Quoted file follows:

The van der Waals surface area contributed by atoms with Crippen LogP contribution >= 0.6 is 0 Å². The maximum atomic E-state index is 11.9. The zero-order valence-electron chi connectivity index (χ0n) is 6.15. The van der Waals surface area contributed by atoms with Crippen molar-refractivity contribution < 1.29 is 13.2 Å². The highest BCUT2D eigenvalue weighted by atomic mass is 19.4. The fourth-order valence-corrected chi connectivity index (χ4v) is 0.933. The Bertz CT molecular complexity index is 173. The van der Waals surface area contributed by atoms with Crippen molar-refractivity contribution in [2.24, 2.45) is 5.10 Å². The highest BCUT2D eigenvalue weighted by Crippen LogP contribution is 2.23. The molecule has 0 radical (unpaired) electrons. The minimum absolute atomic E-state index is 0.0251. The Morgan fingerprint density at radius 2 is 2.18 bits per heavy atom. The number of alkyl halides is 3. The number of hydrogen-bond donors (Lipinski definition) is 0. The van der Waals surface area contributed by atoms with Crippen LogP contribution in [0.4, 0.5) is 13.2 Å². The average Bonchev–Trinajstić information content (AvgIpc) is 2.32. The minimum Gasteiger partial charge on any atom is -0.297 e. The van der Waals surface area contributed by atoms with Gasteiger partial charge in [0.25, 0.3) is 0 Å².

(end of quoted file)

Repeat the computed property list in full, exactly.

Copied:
The van der Waals surface area contributed by atoms with Crippen LogP contribution >= 0.6 is 0 Å². The maximum atomic E-state index is 11.9. The zero-order valence-electron chi connectivity index (χ0n) is 6.15. The van der Waals surface area contributed by atoms with Crippen molar-refractivity contribution < 1.29 is 13.2 Å². The highest BCUT2D eigenvalue weighted by atomic mass is 19.4. The fourth-order valence-corrected chi connectivity index (χ4v) is 0.933. The Bertz CT molecular complexity index is 173. The van der Waals surface area contributed by atoms with Crippen molar-refractivity contribution in [2.24, 2.45) is 5.10 Å². The highest BCUT2D eigenvalue weighted by Crippen LogP contribution is 2.23. The molecule has 0 radical (unpaired) electrons. The minimum absolute atomic E-state index is 0.0251. The Morgan fingerprint density at radius 2 is 2.18 bits per heavy atom. The number of alkyl halides is 3. The number of hydrogen-bond donors (Lipinski definition) is 0. The van der Waals surface area contributed by atoms with Crippen LogP contribution in [0.4, 0.5) is 13.2 Å². The average Bonchev–Trinajstić information content (AvgIpc) is 2.32. The minimum Gasteiger partial charge on any atom is -0.297 e. The van der Waals surface area contributed by atoms with Gasteiger partial charge in [0.25, 0.3) is 0 Å².